Around the time of 9/11, during one of my many sojourns into higher education, I was in a CAD program–which I regret not finishing. One of the required courses was Algebra and I did well, out of 100 achieving a 96 average — math being one of my favorite subjects. And, most heartening, in an admittedly chauvinistic way, the only other person who did better than I did in the subject was also a black woman. (We were the only women there of any coating.)
By no means were the men in that class either stupid or ungifted. However, they were uniformly very young—at least they seemed so to my then forty-year-old self. One of the things that they marveled at about me was that I could do simple arithmetic in my head. When one of them asked me how this came to be, I explained that I was born well before the advent of the calculator and was taught at home to memorize multiplication tables. Another of the young men made some joke about my age and a slide rule and, though I laughed, I realized how archaic that device had become. Following on the realization that I hadn’t seen one since the early 1980s, I was impressed that the guy even knew of the tool.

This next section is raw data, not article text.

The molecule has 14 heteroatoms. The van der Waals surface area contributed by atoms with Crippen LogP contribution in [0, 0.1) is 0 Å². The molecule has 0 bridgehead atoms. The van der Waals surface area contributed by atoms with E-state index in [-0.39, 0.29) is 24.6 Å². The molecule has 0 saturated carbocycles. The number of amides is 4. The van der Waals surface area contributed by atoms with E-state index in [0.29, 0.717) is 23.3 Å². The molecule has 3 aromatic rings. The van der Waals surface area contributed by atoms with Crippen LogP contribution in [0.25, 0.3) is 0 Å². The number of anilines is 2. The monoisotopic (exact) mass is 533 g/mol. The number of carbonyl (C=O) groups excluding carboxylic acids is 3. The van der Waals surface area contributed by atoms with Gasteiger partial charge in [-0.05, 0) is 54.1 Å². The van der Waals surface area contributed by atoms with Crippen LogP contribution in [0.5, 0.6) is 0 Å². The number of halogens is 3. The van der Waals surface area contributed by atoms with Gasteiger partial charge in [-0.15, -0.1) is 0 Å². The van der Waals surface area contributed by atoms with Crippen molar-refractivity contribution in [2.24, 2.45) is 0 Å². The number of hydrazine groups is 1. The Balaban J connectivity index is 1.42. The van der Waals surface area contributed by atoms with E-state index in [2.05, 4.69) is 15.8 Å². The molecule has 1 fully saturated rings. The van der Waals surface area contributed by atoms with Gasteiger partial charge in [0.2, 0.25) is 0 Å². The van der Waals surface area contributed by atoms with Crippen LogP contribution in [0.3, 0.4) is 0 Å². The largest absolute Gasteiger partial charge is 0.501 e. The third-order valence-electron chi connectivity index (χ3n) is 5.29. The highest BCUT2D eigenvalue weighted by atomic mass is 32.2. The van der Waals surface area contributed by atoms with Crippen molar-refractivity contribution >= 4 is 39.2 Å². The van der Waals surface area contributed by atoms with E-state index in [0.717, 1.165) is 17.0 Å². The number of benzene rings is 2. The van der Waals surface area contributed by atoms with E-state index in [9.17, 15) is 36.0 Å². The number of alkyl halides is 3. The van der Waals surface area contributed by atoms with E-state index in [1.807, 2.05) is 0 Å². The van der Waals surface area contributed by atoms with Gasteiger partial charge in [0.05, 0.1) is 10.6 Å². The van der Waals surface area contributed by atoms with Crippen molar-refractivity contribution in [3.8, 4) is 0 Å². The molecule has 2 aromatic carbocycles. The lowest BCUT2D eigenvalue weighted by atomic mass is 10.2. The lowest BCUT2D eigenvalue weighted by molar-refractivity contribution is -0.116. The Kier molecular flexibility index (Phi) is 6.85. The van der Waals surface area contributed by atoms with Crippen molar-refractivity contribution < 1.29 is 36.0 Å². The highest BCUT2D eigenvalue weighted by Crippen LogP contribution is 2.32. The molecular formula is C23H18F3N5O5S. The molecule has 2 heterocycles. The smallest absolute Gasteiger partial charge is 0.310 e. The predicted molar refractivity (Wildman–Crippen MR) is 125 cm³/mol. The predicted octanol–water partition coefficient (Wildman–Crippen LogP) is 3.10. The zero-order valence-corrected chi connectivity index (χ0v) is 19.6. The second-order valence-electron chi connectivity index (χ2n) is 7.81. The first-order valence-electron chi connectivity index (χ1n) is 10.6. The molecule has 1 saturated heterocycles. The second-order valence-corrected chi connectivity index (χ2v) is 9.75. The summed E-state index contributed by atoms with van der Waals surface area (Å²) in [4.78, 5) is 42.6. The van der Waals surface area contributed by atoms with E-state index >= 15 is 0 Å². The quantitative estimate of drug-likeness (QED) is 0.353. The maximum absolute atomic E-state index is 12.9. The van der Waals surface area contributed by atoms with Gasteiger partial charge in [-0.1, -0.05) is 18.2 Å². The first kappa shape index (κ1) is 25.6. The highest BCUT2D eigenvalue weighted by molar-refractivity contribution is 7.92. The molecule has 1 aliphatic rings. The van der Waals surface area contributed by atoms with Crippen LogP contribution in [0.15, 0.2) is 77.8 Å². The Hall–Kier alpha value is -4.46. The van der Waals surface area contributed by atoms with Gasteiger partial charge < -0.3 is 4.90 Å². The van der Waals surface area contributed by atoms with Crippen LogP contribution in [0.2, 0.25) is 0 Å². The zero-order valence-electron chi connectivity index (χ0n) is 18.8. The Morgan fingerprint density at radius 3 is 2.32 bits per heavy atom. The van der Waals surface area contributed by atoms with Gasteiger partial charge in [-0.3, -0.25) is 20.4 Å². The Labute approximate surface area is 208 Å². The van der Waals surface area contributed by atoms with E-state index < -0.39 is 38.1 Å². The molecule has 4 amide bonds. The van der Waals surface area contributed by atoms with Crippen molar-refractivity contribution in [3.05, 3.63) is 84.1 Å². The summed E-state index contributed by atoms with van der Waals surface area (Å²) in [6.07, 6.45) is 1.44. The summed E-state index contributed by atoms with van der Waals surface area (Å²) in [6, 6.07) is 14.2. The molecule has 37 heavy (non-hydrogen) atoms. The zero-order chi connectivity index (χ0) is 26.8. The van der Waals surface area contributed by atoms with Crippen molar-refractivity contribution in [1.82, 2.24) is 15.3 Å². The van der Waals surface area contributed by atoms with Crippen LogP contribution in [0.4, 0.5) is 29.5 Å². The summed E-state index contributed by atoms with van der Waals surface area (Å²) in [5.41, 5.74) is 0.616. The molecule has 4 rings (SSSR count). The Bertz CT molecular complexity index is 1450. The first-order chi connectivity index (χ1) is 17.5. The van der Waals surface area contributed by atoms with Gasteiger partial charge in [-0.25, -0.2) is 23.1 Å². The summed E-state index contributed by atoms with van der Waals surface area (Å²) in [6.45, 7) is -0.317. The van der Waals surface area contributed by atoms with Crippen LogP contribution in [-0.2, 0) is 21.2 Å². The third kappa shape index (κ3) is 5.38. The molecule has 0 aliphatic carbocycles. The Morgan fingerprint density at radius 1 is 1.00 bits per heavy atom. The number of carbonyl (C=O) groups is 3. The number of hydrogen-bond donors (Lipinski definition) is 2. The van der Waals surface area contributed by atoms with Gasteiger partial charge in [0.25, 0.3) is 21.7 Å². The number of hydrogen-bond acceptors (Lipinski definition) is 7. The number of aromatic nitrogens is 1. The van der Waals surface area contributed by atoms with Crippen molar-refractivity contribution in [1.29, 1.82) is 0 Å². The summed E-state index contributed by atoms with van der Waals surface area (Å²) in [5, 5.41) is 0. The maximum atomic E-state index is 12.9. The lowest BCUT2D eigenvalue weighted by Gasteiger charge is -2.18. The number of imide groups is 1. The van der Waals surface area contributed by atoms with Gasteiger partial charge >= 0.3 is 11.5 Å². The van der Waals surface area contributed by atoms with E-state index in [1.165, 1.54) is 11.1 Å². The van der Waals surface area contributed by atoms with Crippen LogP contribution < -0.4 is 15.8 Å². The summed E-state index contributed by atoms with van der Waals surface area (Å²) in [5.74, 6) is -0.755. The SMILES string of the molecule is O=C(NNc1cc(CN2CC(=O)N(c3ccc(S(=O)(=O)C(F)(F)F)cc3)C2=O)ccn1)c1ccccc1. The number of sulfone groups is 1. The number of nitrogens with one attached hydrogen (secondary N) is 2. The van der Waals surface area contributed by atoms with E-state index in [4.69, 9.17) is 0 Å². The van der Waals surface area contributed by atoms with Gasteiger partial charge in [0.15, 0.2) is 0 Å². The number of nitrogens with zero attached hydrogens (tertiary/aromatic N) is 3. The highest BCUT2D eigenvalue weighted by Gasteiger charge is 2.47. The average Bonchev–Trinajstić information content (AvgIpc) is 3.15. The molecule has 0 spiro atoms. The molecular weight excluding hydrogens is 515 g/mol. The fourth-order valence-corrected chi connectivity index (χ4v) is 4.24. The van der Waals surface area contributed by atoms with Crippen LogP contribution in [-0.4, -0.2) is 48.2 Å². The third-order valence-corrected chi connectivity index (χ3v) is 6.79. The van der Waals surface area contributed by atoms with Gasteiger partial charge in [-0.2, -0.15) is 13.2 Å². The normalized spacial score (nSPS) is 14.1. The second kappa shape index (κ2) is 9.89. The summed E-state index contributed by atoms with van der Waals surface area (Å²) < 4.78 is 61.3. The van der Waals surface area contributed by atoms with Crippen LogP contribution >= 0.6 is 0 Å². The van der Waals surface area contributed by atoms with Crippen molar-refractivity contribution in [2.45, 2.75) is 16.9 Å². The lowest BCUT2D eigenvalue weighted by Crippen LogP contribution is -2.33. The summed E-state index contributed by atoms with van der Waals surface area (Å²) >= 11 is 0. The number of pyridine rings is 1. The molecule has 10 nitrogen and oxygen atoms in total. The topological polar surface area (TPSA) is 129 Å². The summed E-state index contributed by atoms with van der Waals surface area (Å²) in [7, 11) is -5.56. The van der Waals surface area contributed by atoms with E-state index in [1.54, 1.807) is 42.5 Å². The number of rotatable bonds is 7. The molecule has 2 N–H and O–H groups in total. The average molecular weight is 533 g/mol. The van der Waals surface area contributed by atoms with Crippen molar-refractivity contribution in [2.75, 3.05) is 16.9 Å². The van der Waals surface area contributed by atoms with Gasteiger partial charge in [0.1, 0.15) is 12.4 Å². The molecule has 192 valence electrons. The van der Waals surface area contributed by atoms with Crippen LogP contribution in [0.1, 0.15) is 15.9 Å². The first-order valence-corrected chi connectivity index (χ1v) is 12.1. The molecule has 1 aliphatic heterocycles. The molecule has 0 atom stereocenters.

Being around so many innately very intelligent young people who had been—as far as I could see then—short-changed by the very same type of technology that they were learning to manipulate to make a living, made me a little sad. However, now I know that those men—and that young lady who kicked my behind in Algebra–are the blessed ones. They had the desire to know — something that is all too rare.
I still plan to return for my B.S. in mathematics.
Juliette Akinyi Ochieng blogs at baldilocks. (Her older blog is located here.) Her first novel, Tale of the Tigers: Love is Not a Game, was published in 2012. Her second novel tentatively titled Arlen’s Harem, will be done one day soon! Follow her on Twitter and on Gab.ai.
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